But, here, in this cafe, those ensnared by the entanglements of tobacco, are free to sit, relishing in the beverage (non-alcoholic) of their choice and engage in a relaxed, comfortable chat, and, in this outside-in cafe, if they so desire, they can light up at any point it takes their fancy or are forced to by the power of their tobacco craving.

This is a unique selling feature.

In time walls consisting of powered glass panels, which could automatically be raised or lowered, were fitted. These formed the exterior walls. These can be raised, to protect from the rains or the driving, bitter, cold winds of winter and lowered, to allow the delightfully cooling breezes of summer to pass through the shop.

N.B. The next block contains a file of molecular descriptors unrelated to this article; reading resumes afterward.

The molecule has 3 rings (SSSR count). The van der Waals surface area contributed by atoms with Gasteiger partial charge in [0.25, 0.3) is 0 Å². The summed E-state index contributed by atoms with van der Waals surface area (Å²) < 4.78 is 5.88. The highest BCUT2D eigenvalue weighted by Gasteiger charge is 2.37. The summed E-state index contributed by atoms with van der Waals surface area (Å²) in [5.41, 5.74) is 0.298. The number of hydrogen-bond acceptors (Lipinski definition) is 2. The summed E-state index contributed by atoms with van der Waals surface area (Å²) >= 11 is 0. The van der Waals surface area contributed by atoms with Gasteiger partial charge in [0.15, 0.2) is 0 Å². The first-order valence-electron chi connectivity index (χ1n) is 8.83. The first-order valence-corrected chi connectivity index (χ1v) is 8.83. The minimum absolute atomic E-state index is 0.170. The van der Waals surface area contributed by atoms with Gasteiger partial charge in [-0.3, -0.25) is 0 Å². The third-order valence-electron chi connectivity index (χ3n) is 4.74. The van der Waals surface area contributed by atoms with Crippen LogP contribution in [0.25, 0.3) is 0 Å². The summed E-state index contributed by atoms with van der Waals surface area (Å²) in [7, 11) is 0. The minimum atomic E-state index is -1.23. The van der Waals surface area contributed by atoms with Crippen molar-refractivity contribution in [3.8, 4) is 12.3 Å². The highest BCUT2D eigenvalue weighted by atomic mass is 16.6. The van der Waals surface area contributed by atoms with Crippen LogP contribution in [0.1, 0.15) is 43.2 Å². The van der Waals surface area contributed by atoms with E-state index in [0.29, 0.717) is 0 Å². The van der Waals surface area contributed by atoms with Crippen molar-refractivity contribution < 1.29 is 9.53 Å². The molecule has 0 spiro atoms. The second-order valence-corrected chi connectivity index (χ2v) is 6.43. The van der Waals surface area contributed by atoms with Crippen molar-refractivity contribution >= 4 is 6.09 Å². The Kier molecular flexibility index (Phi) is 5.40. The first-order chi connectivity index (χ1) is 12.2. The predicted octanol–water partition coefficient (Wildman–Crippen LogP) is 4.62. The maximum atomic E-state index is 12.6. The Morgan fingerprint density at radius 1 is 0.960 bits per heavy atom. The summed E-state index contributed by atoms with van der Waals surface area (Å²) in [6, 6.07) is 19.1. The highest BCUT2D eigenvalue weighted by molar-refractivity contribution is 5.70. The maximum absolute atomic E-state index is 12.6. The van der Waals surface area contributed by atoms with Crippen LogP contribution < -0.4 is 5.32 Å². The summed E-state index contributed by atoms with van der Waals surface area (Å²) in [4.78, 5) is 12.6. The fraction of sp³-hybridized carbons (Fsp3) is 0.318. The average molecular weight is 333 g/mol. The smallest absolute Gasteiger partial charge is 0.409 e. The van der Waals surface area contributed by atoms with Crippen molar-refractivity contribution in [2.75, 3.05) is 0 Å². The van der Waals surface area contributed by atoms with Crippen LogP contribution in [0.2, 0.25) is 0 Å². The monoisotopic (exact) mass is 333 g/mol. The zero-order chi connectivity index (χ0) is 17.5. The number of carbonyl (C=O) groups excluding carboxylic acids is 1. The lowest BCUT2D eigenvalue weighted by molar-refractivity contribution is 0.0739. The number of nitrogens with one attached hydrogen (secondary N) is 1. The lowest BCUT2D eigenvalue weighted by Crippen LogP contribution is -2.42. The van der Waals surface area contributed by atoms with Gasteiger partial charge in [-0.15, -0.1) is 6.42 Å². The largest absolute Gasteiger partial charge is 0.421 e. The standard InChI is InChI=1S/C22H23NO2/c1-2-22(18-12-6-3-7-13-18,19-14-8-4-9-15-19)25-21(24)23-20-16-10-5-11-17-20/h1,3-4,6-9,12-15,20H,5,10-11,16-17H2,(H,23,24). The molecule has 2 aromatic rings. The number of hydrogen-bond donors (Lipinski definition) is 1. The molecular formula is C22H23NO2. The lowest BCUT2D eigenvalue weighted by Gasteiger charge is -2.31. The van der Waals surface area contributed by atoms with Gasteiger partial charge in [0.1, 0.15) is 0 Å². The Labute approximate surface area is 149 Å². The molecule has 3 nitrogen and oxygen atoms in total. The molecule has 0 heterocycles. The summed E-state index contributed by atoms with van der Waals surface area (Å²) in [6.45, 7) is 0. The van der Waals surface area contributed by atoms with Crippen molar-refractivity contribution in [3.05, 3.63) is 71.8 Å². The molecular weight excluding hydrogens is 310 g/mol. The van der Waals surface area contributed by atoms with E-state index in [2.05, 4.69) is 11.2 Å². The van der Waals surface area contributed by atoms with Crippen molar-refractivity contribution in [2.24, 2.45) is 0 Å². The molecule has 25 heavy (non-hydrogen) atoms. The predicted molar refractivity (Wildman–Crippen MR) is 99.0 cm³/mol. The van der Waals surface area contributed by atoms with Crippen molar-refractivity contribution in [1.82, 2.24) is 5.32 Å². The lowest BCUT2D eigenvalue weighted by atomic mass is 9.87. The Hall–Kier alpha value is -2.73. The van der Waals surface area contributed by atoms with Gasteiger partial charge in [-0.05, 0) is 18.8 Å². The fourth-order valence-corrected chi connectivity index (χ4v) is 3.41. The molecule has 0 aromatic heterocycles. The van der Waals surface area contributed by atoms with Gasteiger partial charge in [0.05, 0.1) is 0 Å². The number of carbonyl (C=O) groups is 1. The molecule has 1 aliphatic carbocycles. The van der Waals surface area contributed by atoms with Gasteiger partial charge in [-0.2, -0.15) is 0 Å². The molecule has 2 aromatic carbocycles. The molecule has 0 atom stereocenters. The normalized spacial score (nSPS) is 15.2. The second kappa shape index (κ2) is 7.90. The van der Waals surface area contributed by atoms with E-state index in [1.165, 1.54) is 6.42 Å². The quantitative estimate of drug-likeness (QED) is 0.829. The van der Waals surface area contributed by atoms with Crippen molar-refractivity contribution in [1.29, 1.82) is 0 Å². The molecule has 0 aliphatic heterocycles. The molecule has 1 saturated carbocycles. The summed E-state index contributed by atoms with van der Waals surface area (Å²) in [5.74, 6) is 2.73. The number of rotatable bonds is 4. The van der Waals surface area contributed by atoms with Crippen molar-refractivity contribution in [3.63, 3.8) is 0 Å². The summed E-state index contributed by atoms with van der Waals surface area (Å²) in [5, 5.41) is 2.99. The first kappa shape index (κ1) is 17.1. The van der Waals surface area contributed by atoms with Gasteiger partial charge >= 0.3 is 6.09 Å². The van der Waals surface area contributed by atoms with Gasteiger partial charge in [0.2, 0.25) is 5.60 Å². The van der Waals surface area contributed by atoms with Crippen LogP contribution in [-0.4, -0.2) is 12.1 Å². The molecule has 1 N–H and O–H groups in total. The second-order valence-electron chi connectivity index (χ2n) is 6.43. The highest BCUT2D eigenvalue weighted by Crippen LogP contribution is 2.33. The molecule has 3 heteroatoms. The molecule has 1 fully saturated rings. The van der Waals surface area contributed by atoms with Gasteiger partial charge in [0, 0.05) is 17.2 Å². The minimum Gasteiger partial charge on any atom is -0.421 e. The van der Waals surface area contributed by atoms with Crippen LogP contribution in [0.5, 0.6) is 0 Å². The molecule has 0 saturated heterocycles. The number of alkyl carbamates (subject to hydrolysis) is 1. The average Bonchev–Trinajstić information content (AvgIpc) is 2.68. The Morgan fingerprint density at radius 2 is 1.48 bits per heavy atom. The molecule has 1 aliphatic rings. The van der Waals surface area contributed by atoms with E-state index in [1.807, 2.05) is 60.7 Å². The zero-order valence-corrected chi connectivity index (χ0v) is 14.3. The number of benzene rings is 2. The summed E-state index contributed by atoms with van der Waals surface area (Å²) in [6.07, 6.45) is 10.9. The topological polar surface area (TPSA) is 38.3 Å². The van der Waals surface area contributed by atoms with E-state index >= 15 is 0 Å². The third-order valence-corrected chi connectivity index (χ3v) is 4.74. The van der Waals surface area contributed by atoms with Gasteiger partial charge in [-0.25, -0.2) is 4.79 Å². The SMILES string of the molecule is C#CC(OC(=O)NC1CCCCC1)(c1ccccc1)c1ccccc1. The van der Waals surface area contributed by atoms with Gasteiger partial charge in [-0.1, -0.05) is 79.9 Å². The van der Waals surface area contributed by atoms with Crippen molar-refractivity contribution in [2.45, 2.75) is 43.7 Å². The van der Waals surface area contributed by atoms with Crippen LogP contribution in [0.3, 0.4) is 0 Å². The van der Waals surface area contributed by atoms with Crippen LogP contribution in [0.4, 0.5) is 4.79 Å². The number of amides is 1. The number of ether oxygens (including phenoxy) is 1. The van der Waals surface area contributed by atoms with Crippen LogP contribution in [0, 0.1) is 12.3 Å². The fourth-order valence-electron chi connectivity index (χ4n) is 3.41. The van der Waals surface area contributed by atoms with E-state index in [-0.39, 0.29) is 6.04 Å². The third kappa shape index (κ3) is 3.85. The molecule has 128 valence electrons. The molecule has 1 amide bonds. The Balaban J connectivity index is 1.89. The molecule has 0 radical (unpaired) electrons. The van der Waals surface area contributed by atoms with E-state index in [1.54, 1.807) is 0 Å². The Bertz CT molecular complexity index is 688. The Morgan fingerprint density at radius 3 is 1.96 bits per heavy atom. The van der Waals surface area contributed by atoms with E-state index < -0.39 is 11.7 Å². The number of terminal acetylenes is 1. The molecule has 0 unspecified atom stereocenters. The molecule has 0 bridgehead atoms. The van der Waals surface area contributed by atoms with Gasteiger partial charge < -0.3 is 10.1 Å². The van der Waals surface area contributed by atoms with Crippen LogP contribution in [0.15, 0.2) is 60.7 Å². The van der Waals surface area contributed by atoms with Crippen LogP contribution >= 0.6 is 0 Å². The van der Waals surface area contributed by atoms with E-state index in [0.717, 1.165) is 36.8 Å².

They even fitted proper, lockable doors to the front of the shop.

At the end of the major works, the coffee shop / cafe is now weather tight, and the need for a night watchman is greatly diminished. The need is diminished, but they still have a night watchman, I asked, for although the shop is enclosed and the roof is made of a strong, sturdy , flexible awning material, it could still be pierced.

At the very least now, with the walls, firmly in the ‘up’ position at night and the roof tightly closed and weathertight, it is a more secure proposition – and a more amenable locale for the watchman to, er, well, watch in…

As the months passed, they have continued to polish and refine the interior décor. They have installed misting fans for the summer, fancy, mosaic like lights for decorative lighting and special, under-table heaters to provide directed heat for the patrons in winter.

The shop, now, after the passage of time, actually a fair amount of time, has been completed and the space is fully fitting out. Now, when I see tradesmen, it is not something new being fitted, but essential maintenance to ensure that all continues to function as desired.